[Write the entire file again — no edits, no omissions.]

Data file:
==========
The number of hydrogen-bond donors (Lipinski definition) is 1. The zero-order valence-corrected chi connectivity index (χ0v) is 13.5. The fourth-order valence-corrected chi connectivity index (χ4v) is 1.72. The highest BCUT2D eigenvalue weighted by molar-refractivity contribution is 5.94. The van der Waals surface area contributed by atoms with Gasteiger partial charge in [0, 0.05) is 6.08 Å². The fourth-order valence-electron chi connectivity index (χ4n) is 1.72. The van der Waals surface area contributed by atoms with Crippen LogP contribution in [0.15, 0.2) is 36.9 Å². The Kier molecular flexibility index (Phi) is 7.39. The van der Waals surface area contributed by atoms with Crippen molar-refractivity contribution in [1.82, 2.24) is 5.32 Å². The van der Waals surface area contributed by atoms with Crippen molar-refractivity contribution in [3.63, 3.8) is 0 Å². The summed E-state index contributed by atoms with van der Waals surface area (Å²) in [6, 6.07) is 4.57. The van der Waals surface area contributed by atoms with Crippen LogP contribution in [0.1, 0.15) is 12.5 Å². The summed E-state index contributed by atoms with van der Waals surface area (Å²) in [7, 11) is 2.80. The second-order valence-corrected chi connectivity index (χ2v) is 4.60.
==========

The number of hydrogen-bond donors (Lipinski definition) is 1. The zero-order valence-corrected chi connectivity index (χ0v) is 13.5. The fourth-order valence-corrected chi connectivity index (χ4v) is 1.72. The highest BCUT2D eigenvalue weighted by molar-refractivity contribution is 5.94. The van der Waals surface area contributed by atoms with Gasteiger partial charge in [0, 0.05) is 6.08 Å². The fourth-order valence-electron chi connectivity index (χ4n) is 1.72. The van der Waals surface area contributed by atoms with Crippen LogP contribution in [0.15, 0.2) is 36.9 Å². The Kier molecular flexibility index (Phi) is 7.39. The van der Waals surface area contributed by atoms with Crippen molar-refractivity contribution in [1.82, 2.24) is 5.32 Å². The van der Waals surface area contributed by atoms with Crippen molar-refractivity contribution in [3.63, 3.8) is 0 Å². The summed E-state index contributed by atoms with van der Waals surface area (Å²) in [6, 6.07) is 4.57. The van der Waals surface area contributed by atoms with Crippen LogP contribution in [0.1, 0.15) is 12.5 Å². The summed E-state index contributed by atoms with van der Waals surface area (Å²) in [7, 11) is 2.80. The second-order valence-corrected chi connectivity index (χ2v) is 4.60.